Garden City Has Links to Some of Idaho’s Spookiest History
Garden City Has Links to Some of Idaho’s Spookiest History
Garden City’s location and history as a gambling town puts it at the crossroads of a number of colorful stories — a crossroads that leads to some of the spookiest stories in the state. So whether you’re gearing up for Halloween under a rare blue moon or getting ready to mark Día de los Muertos, get ready: We’re about to dive into tales of pioneers and one of the most notorious episodes in Treasure Valley history.
The Ghosts of Fort Boise
Major Pinkney Lugenbeel, a U.S. Army officer, led a cavalry company to what is now Boise in 1863 in search of the perfect site for a new fort. Lugenbeel and his men camped on Government Island in the Boise River, which eight decades later would become part of what is now Garden City. (The course of the river has changed since the 1860s, so the island is roughly where Joe’s Crab Shack is today.)
Once Lugenbeel decided on a location for Fort Boise — where the VA Hospital in Boise is now — Government Island remained a working part of the Army’s operations. Soldiers grew hay there to feed the fort’s many horses, inextricably linking the historical fort to modern-day Garden City.
And according to some people, Fort Boise’s long-dead 19th century soldiers have never fully moved on to the other side.
The Fort Boise Military Cemetery is home to 247 people, many of whom lived and worked at Fort Boise and Government Island between the mid-1860s and 1906. In 1906, the cemetery had to be moved because Cottonwood Creek flooded its banks and threatened the graves of the dead. The cemetery came to its final resting place, so to speak, on Mountain Cove Road in the Fort Boise Military Reserve. Burials continued until 1913.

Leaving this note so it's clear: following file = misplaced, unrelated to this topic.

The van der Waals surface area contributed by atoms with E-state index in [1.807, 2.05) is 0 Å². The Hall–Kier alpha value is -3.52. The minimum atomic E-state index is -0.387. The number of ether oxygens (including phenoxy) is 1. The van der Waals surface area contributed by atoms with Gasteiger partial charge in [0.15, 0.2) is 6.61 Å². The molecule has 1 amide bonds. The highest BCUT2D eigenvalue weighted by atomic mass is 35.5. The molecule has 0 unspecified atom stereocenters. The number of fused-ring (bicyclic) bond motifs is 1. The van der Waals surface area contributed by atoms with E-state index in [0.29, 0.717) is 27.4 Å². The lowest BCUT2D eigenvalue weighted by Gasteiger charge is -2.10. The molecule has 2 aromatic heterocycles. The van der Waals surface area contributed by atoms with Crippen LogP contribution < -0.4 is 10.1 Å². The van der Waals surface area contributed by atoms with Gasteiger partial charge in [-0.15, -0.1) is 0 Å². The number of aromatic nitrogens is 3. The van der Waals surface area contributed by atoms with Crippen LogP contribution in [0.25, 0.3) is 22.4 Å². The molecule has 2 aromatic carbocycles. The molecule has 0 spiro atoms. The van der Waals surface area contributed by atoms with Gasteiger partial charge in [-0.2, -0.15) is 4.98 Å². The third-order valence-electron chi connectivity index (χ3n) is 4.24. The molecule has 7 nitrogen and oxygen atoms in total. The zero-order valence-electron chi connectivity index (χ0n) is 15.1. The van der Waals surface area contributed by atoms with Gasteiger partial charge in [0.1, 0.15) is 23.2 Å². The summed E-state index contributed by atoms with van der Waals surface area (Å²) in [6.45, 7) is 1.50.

Could some of Garden City’s earliest American residents still lurk in the cemetery? For decades, people have reported shadowy figures around the small cemetery (including this author, who was on an early-morning run when the figure of a man walked from the cemetery across the road and vanished among the sagebrush). The most well-known figures are that of a woman and small children, who can be heard playing.
Garden City’s Ties to ‘Idaho’s Jack the Ripper’
In the 1950s, Garden City was a riotous town full of bars and gambling establishments. It was a place to have a good time, forget your cares, and spend a bit of your hard-earned cash.
That’s exactly what Cora Dean, a recently widowed woman, was doing when Raymond Snowden approached her at the Hi-Ho Club (where 3933 Chinden Boulevard is now) in 1956. Unfortunately for her, it would be her last night on the town. When Dean turned down Snowden’s advances, he slashed her, stabbing her 29 times. The similarities between the viciousness of her murder and London’s infamous mass murderer prompted the nickname “Idaho’s Jack the Ripper.” She was found by a paper boy in the alley behind the club the next morning.